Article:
3. Knee - The knee like the feet becomes weak and sloppy easily, (VMO for instance completely shuts down with as little as 10ml of fluid present). This in turn creates severe knee injuries and if left untreated eventually chronic stiffness in an attempt to stabilize it. Stability and strength work is needed for this joint.
  4. Hip - This joint is often the cause of many problems. The hips have a tendency towards stiffness and as a result benefit from flexibility and mobility work.
  5. Lumbar Spine - The lumbar spine needs stability to prevent unwanted flexion or extension.

Now apart from all of the dangers of increasing your risk for injuries, you've also minimized the amount of force and power your body can generate as you now have what is called an energy leak. In simple terms you are not getting the best out of your training.

The Feet Are Everything

For any movement you do standing up, neural signalling begins at the feet as they are the first part of the body to feel the ground and tell the system what to do. They tell the brain where you are, if you are balanced enough to move yet and basically instigate movement before it even begins. The better the feet and ankles are functioning, the better the signal all they way up the kinetic chain. Unfortunately, a majority of people have foot and ankle dysfunction to varying degrees. No matter how strong, powerful, mobile, agile, fast, or explosive an athlete is, correcting these foot and ankle deficiencies will only improve upon their overall strength and ability to move as well as reduce their risk for injuries.

Addressing foot and ankle deficiencies will do wonders for muscle function, joint health, and movement mechanics than most forms of corrective exercise. This will allow you to develop serious strength and power by eliminating any energy leaks and in particular with the squat. If you can improve the squat you will also improve your jumping ability as jumping is created from squat movement pattern. If you play sports this is something you would definitely want to do.

There are many exercises you can use with the Sensa Mat from basic walking on the long mat to lunges, deadlifts and squats. But without a doubt the most effective exercises are all single leg exercises like Single Leg Squats

My favourite is The Toe Touch Drill! Watch the video below of how to do it.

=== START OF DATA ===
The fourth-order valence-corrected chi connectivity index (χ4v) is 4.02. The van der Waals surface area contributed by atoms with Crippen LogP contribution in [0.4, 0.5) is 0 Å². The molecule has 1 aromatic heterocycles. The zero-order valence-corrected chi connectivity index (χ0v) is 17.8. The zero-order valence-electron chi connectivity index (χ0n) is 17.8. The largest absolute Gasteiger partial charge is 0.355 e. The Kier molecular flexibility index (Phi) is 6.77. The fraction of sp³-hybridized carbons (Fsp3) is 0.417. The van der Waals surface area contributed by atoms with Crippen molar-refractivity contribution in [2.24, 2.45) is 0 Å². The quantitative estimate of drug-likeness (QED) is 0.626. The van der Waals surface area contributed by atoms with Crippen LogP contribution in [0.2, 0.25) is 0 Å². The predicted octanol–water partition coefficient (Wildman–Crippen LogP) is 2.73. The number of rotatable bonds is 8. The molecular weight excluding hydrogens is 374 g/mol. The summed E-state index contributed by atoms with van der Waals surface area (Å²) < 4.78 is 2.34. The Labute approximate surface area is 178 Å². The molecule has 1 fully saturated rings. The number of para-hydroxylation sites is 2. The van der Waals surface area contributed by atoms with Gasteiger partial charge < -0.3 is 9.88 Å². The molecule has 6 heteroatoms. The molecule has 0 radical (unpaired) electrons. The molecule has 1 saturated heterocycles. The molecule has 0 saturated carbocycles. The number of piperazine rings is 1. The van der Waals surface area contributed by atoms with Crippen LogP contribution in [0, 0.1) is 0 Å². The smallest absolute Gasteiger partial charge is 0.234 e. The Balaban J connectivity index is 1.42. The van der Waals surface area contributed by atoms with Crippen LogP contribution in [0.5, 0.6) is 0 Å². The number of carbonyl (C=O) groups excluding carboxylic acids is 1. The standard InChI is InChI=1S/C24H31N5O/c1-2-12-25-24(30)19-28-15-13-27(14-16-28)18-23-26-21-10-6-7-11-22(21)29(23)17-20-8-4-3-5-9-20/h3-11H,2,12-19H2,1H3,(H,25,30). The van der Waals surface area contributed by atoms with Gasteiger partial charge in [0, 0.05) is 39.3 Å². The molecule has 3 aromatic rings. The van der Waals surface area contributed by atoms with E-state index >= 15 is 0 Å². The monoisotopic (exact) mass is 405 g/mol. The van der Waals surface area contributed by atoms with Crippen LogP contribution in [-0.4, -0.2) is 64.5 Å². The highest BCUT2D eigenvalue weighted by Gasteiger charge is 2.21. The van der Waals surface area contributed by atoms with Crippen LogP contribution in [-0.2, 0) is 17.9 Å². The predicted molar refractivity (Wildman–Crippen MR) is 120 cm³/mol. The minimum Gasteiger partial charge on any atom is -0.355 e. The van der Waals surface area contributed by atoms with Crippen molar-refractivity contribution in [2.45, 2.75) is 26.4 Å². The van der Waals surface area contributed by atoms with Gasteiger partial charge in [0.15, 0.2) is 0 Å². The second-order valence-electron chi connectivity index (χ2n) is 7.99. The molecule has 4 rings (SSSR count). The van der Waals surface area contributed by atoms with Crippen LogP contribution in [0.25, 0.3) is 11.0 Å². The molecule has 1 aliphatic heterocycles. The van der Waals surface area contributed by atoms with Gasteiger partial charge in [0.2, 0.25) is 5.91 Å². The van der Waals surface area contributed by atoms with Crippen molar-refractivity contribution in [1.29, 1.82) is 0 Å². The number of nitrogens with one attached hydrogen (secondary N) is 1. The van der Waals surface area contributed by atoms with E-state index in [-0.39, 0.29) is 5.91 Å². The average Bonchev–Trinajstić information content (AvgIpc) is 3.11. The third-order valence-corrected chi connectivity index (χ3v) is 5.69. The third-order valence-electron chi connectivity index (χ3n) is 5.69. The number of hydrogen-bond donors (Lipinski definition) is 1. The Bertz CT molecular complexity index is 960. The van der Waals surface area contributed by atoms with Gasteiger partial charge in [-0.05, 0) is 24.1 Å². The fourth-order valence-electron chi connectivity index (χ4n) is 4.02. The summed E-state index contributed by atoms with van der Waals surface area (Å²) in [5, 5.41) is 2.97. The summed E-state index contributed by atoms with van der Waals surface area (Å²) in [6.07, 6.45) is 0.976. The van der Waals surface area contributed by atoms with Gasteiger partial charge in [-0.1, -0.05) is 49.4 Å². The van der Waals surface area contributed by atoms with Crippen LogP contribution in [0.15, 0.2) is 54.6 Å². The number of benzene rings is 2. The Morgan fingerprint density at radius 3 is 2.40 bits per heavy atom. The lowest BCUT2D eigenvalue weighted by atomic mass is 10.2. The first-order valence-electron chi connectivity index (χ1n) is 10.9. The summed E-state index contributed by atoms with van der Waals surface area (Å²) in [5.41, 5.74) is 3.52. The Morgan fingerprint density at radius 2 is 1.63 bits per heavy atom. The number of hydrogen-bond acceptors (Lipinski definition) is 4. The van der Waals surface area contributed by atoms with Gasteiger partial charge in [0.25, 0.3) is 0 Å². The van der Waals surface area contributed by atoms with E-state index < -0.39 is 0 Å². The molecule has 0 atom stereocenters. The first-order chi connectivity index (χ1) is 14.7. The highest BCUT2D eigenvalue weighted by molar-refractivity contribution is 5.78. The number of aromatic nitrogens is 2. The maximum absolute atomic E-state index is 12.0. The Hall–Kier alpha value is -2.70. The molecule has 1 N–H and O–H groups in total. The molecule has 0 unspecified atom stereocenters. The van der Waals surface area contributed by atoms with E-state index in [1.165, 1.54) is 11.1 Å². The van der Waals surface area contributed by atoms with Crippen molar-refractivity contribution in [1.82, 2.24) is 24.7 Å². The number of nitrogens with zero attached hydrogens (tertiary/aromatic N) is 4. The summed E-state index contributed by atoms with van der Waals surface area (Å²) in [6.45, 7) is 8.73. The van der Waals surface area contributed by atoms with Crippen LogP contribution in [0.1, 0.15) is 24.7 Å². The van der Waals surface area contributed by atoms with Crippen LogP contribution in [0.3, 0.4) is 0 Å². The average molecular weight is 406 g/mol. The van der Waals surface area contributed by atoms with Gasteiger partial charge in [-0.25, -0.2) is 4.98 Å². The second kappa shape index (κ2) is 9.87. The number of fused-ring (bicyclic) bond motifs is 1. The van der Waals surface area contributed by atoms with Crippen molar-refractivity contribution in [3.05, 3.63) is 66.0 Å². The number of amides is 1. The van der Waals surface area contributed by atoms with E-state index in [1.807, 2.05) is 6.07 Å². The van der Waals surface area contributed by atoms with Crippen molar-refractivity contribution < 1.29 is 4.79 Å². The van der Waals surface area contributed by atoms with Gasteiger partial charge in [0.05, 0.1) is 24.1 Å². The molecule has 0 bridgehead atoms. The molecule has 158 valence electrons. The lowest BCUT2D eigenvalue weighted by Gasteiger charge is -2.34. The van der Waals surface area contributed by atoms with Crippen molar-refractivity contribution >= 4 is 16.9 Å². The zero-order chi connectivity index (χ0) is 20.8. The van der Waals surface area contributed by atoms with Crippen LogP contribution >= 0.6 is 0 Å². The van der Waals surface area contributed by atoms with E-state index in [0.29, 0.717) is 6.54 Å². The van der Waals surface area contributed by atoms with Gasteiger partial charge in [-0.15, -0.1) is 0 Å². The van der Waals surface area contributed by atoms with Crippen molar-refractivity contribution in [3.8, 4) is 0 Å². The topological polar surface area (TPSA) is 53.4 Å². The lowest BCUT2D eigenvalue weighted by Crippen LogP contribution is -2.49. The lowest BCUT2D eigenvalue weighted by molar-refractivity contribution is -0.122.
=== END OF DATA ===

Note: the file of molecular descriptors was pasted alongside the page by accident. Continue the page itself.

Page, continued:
These are just some exercises you can use, but feel free to try out all of the single leg variety and see what works for you.

Conclusion

Now we know the brain is in our skull, but as you have seen in this article the feet are equally as important for they are first to know what is going on. Our ignorance to the importance of this, and our abuse of our feet via comfortable shoes that do nothing to preserve our feet stability means we must designate specific exercises and methods to restore what we had before. We have seen how big an impact this can have on the brain with severe injury and disability, the same effect is true for all of us. The potential for injury is huge by neglecting this, and using the Sensa mat within your training on a consistent basis is well worth the effort.

If you currently suffer with any of the injuries mentioned in this article you will find our Functional Training FREE Report shown below a great read. 

If you enjoyed this article and live in Melbourne you can request a Free Posture and Movement assessment by clicking the image below. If you live internationally you can request a Zoom call with me where I can set you up with a program. You can find out more about our online training program by clicking here.

About The Author

Nick Jack is owner of No Regrets Personal Training and has over 15 years’ experience as a qualified Personal Trainer, Level 2 Rehabilitation trainer, CHEK practitioner, and Level 2 Sports conditioning Coach. Based in Melbourne Australia he specialises in providing solutions to injury and health problems for people of all ages using the latest methods of assessing movement and corrective exercise.

References:

  • Barefoot Strong - By Dr Emily Splichal
  • Whole Body Barefoot - By Katy Bowman
  • Born To Run - Chris McDougal
  • The Vital Glutes - By John Gibbons
  • Movement - By Gray Cook
  • Corrective Exercise Solutions - by Evan Osar
  • Diagnosis & Treatment Of Movement Impairment Syndromes - By Shirley Sahrman
  • Core Stability - by Peak Performance
  • Athletic Body in Balance - by Gray Cook
  • Anatomy Trains - by Thomas Meyers
  • Motor Learning and Performance - By Richard A Schmidt and Timothy D Lee
  • Assessment & Treatment Of Muscle Imbalance - By Vladimir Janda
  • How To Eat, Move & Be Healthy by Paul Chek
  • Scientific Core Conditioning Correspondence Course - By Paul Chek
  • Advanced Program Design - By Paul Chek
  • Twist Conditioning Sports Movement - By Peter Twist